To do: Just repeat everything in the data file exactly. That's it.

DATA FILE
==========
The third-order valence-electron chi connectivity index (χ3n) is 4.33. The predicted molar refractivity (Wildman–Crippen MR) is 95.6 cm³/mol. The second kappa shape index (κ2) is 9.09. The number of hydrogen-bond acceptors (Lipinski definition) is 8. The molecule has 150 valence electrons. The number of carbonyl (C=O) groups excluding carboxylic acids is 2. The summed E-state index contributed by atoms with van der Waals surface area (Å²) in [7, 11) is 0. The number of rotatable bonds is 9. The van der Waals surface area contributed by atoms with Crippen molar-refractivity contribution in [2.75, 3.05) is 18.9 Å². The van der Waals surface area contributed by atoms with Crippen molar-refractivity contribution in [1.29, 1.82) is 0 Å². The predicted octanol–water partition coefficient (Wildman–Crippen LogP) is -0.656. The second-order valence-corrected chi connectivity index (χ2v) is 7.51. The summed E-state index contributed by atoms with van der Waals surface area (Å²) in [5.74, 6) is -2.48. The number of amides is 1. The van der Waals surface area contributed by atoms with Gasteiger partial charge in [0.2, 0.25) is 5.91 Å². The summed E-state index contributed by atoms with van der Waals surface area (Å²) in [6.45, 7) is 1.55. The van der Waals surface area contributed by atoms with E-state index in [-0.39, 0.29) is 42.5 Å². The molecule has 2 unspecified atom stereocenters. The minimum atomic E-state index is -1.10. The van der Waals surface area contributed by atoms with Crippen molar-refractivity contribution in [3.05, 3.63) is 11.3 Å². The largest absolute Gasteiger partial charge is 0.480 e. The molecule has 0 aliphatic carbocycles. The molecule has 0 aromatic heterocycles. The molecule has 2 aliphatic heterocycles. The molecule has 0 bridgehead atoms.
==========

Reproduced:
The third-order valence-electron chi connectivity index (χ3n) is 4.33. The predicted molar refractivity (Wildman–Crippen MR) is 95.6 cm³/mol. The second kappa shape index (κ2) is 9.09. The number of hydrogen-bond acceptors (Lipinski definition) is 8. The molecule has 150 valence electrons. The number of carbonyl (C=O) groups excluding carboxylic acids is 2. The summed E-state index contributed by atoms with van der Waals surface area (Å²) in [7, 11) is 0. The number of rotatable bonds is 9. The van der Waals surface area contributed by atoms with Crippen molar-refractivity contribution in [2.75, 3.05) is 18.9 Å². The van der Waals surface area contributed by atoms with Crippen molar-refractivity contribution in [1.29, 1.82) is 0 Å². The predicted octanol–water partition coefficient (Wildman–Crippen LogP) is -0.656. The second-order valence-corrected chi connectivity index (χ2v) is 7.51. The summed E-state index contributed by atoms with van der Waals surface area (Å²) in [5.74, 6) is -2.48. The number of amides is 1. The van der Waals surface area contributed by atoms with Gasteiger partial charge in [0.2, 0.25) is 5.91 Å². The summed E-state index contributed by atoms with van der Waals surface area (Å²) in [6.45, 7) is 1.55. The van der Waals surface area contributed by atoms with E-state index in [-0.39, 0.29) is 42.5 Å². The molecule has 2 unspecified atom stereocenters. The minimum atomic E-state index is -1.10. The van der Waals surface area contributed by atoms with Crippen molar-refractivity contribution in [3.05, 3.63) is 11.3 Å². The largest absolute Gasteiger partial charge is 0.480 e. The molecule has 0 aliphatic carbocycles. The molecule has 0 aromatic heterocycles. The molecule has 2 aliphatic heterocycles. The molecule has 0 bridgehead atoms.